In ultrafiltration, as in microfiltration, basically macro-molecules and small particles as well as suspensions or emulsions are separated. The boundaries between the two processes are not sharp: Membranes in the area of a few µm to 0.1 µm are designated as microfiltration, membranes in the pore area of 0.1 – 0.01 µm are designated as ultrafiltration. The operating pressures are in the area from 0.5 to 20 bars in ultrafiltration.
The separation effect in ultrafiltration results for the most part from a sieving effect, i.e., the particles that are retained are the particles that are larger than the average diameter of the membrane pores. In addition, solubility and diffusion effects also play a role.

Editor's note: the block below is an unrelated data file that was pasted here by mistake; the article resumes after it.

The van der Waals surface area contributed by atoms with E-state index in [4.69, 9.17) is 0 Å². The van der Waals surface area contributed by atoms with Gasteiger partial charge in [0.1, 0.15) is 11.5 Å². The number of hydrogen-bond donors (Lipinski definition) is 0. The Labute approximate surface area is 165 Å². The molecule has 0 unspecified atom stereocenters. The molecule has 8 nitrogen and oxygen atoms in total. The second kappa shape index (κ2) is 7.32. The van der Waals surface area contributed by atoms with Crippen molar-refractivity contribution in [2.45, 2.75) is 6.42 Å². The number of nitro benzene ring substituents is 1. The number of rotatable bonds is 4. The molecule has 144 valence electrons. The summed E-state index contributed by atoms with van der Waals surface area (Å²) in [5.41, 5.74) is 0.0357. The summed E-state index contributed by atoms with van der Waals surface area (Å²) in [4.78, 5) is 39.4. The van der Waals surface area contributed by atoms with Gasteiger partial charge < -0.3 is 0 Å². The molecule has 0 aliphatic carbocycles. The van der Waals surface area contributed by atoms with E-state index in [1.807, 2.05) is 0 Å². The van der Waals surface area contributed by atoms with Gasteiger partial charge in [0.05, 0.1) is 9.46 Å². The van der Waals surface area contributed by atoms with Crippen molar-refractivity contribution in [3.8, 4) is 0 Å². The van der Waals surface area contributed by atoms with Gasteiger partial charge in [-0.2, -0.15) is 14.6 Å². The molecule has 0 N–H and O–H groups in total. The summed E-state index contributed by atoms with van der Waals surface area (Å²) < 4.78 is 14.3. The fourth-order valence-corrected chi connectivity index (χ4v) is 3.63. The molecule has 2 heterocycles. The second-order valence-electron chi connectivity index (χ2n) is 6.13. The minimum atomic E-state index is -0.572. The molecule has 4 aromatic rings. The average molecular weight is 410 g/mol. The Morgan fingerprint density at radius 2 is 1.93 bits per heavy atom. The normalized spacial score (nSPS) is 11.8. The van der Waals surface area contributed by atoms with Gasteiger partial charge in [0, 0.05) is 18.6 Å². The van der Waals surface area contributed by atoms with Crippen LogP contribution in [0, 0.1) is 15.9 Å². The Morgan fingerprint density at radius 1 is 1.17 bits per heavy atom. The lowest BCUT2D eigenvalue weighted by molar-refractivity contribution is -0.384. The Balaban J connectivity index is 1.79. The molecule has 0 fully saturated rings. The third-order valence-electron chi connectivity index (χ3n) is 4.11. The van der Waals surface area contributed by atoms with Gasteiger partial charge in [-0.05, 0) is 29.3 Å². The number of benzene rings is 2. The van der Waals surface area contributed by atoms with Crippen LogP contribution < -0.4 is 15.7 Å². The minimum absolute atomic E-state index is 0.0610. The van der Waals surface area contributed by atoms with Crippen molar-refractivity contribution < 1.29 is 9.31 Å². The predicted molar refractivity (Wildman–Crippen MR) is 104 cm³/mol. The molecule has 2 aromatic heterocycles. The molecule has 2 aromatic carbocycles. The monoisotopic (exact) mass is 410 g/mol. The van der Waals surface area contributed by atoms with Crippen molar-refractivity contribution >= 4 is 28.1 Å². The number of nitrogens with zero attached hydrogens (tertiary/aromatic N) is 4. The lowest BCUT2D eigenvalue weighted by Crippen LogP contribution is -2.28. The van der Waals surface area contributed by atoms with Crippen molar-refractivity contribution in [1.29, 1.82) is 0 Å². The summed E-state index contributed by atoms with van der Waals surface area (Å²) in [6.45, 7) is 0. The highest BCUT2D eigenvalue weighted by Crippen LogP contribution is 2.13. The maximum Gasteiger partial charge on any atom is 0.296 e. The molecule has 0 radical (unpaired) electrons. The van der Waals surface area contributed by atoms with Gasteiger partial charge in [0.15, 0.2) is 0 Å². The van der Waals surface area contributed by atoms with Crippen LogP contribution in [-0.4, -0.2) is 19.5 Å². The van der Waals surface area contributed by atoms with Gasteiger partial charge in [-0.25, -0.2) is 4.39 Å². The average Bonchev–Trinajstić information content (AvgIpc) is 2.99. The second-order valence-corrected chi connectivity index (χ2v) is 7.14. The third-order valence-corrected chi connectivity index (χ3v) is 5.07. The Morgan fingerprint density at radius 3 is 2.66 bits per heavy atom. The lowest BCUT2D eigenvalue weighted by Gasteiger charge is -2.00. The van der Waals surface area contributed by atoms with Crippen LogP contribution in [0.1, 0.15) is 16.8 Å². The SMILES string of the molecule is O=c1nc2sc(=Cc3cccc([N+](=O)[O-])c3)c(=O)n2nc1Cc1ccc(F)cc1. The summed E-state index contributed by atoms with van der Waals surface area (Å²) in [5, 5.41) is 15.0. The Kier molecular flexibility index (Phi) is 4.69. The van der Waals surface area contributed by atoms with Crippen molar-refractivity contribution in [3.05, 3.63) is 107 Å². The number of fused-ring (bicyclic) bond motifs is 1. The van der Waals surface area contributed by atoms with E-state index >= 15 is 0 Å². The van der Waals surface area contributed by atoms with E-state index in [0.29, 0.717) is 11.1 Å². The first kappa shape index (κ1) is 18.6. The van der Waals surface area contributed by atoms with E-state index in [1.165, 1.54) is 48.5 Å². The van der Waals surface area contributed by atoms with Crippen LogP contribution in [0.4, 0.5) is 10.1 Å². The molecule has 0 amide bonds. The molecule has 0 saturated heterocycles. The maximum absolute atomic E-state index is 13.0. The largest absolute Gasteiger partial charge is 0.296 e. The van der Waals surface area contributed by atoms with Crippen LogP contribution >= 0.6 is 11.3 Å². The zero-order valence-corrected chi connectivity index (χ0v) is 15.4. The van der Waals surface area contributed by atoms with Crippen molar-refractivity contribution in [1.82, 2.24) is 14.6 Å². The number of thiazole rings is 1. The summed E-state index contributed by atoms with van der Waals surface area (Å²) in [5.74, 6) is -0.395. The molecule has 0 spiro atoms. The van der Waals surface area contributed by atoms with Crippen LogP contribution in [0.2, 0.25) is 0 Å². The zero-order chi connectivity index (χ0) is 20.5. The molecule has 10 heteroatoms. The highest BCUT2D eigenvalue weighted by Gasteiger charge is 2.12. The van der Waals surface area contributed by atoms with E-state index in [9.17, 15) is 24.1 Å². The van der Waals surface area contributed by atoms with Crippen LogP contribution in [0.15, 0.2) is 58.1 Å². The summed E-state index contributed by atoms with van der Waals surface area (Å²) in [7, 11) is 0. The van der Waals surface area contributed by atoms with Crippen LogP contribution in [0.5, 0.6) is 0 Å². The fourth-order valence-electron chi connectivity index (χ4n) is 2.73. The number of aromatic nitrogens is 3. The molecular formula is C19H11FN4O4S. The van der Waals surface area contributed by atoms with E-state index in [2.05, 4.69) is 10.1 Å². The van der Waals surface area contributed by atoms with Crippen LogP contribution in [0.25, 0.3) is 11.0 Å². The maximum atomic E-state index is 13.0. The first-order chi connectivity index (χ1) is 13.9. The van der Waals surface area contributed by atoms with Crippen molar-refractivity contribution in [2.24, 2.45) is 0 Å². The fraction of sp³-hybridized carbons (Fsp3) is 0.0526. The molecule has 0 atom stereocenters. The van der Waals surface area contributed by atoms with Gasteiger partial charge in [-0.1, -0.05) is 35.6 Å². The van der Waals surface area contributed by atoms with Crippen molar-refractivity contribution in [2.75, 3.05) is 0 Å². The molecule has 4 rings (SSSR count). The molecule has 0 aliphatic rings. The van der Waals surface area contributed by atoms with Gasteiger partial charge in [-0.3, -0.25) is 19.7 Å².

Depending on the application, different pore sizes are used. The decisive technical innovation is in the coating and construction of the filter membranes. As a result, so-called “fouling”, the clogging of the filter membranes was reduced by up to 50%. As a result of reduced “fouling”, CRS is able to achieve higher feed rates and more stable product quality.

CRS has a large pilot test tool kit including our latest mobile TUF pilot test trailer that can be brought to the customer’s site.